One of the largest studies ever on mammograms indicated they do not reduce cancer deaths.
Listen to this short video with Dr. Joann Elmore, an expert in mammography…
“This study adds to an accumulation of data… Multiple large studies.”
“We’re not seeing the benefit from mammography that we had hoped.”
“The more you look, the more you find.”
“We are unfortunately potentially detecting a lot of tumors that the women would have lived with for the rest of their entire lives, and it would have never harmed them, and this is called over-diagnosis.”
“We don’t know if she is one of those women that was over-diagnosed and we’re going to over-treat — which can include mastectomies, radiation therapy, chemotherapy.”
Thank you Dr. Joanne Elmore! Facts save breasts and lives!
I am originally from New Jersey and moved to Los Angeles with my family at age 12. After graduating from San Diego State University with a BA in Journalism, I had a short-stint in magazine advertising sales before landing my "dream job" with Club Med. For two years I worked at resorts in Mexico, The Bahamas, The Dominican Republic and Colorado. My husband Glenn & I met in Ixtapa, Mexico and we embarked on a two year honeymoon around the world. This was also a research project for a book we wrote called "When The Travel Bug Bites: Creative Ways to Earn, Save and Stay Abroad." I am also the author of a quote book for new graduates -- "Cheatnotes on Life: Lessons From The Classroom of Life." In 1997, we settled in San Diego and I was blessed to work part-time from home for non-profit organizations while raising our two boys. In 2010, a DCIS diagnosis changed my life. DCIS 411 is the culmination of my on-going journey and discoveries.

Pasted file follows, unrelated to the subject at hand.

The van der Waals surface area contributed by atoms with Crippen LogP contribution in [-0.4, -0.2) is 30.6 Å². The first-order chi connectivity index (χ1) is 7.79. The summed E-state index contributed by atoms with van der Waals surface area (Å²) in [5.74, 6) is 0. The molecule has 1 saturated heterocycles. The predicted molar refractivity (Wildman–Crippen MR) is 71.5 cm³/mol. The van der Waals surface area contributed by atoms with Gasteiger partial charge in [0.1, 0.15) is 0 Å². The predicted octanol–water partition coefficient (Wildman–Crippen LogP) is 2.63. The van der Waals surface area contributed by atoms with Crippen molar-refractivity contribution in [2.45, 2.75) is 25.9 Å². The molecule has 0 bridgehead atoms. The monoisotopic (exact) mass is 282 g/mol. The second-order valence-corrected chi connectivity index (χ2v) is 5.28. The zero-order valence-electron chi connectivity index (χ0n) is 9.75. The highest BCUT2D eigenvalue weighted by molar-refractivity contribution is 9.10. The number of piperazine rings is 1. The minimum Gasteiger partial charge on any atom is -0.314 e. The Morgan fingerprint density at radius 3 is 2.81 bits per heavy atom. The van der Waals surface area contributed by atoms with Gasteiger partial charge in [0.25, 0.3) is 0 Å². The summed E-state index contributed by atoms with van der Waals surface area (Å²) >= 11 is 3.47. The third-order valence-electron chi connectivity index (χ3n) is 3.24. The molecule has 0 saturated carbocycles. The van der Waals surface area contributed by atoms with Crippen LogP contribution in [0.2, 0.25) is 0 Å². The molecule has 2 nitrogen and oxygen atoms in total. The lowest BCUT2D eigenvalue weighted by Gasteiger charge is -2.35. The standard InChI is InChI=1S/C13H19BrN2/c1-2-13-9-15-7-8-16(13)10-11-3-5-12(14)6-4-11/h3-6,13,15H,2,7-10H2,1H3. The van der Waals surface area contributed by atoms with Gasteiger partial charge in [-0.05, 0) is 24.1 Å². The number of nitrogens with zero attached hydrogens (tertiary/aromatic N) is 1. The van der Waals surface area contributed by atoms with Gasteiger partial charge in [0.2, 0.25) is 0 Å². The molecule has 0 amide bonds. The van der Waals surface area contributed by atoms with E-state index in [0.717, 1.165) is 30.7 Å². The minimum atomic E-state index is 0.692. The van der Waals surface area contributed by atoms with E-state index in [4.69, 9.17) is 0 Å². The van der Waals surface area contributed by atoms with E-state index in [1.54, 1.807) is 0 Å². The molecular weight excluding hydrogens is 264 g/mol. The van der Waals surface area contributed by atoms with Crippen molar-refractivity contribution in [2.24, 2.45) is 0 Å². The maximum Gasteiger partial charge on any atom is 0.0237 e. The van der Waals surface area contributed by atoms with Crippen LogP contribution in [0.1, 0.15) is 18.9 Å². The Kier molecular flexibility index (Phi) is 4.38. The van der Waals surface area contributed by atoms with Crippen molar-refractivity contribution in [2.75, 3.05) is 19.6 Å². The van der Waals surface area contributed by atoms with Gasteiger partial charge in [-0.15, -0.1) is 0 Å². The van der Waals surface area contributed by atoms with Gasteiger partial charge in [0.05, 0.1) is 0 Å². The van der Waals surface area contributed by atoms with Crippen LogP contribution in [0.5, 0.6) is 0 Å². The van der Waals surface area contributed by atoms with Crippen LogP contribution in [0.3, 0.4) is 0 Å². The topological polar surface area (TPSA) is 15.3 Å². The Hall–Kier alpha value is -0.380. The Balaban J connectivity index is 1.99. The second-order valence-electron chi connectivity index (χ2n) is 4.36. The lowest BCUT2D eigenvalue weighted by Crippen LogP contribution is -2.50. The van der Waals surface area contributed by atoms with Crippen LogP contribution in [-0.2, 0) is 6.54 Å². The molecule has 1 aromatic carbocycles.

I have wondered if my “cancer” would never have developed from stage 0 DCIS into stage 1 (causing me to acquiesce to the removal of my breast) if I hadn’t had it so thoroughly “tested:” 3 mammograms, 1 MRI, 2 ultrasounds, and 3 biopsies within a 2 week period. The tumor that developed a year later was at the exact convergence of two of the biopsies (which, of course, is where the suspected cancer was). Would it have just lain dormant if there hadn’t been so much disturbance/radiation to that area? I will never know. But I will live without a breast forever…
I am so sorry to read this Teresa. I feel deeply for you and all women being put in this position. May our stories help shine the light for a better way. Blessings to you